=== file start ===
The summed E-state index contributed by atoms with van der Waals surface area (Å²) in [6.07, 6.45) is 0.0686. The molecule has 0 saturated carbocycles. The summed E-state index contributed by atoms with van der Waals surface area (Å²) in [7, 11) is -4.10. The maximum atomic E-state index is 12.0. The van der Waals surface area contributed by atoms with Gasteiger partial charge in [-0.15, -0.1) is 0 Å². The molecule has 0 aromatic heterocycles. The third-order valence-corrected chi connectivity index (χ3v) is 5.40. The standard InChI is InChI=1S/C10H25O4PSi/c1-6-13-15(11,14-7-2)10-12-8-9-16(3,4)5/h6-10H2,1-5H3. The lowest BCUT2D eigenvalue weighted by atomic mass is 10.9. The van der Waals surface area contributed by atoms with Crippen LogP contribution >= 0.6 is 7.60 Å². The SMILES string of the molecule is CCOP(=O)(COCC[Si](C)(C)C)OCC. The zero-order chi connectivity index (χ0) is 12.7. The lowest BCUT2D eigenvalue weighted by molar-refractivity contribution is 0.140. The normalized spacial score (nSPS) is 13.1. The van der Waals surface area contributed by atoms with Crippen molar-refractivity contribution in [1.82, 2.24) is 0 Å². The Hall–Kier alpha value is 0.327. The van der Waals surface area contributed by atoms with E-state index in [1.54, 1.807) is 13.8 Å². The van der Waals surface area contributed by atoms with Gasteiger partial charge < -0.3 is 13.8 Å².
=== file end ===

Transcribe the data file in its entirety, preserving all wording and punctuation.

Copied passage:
The summed E-state index contributed by atoms with van der Waals surface area (Å²) in [6.07, 6.45) is 0.0686. The molecule has 0 saturated carbocycles. The summed E-state index contributed by atoms with van der Waals surface area (Å²) in [7, 11) is -4.10. The maximum atomic E-state index is 12.0. The van der Waals surface area contributed by atoms with Gasteiger partial charge in [-0.15, -0.1) is 0 Å². The molecule has 0 aromatic heterocycles. The third-order valence-corrected chi connectivity index (χ3v) is 5.40. The standard InChI is InChI=1S/C10H25O4PSi/c1-6-13-15(11,14-7-2)10-12-8-9-16(3,4)5/h6-10H2,1-5H3. The lowest BCUT2D eigenvalue weighted by atomic mass is 10.9. The van der Waals surface area contributed by atoms with Crippen LogP contribution >= 0.6 is 7.60 Å². The SMILES string of the molecule is CCOP(=O)(COCC[Si](C)(C)C)OCC. The zero-order chi connectivity index (χ0) is 12.7. The lowest BCUT2D eigenvalue weighted by molar-refractivity contribution is 0.140. The normalized spacial score (nSPS) is 13.1. The van der Waals surface area contributed by atoms with Crippen molar-refractivity contribution in [1.82, 2.24) is 0 Å². The Hall–Kier alpha value is 0.327. The van der Waals surface area contributed by atoms with E-state index in [1.54, 1.807) is 13.8 Å². The van der Waals surface area contributed by atoms with Gasteiger partial charge < -0.3 is 13.8 Å².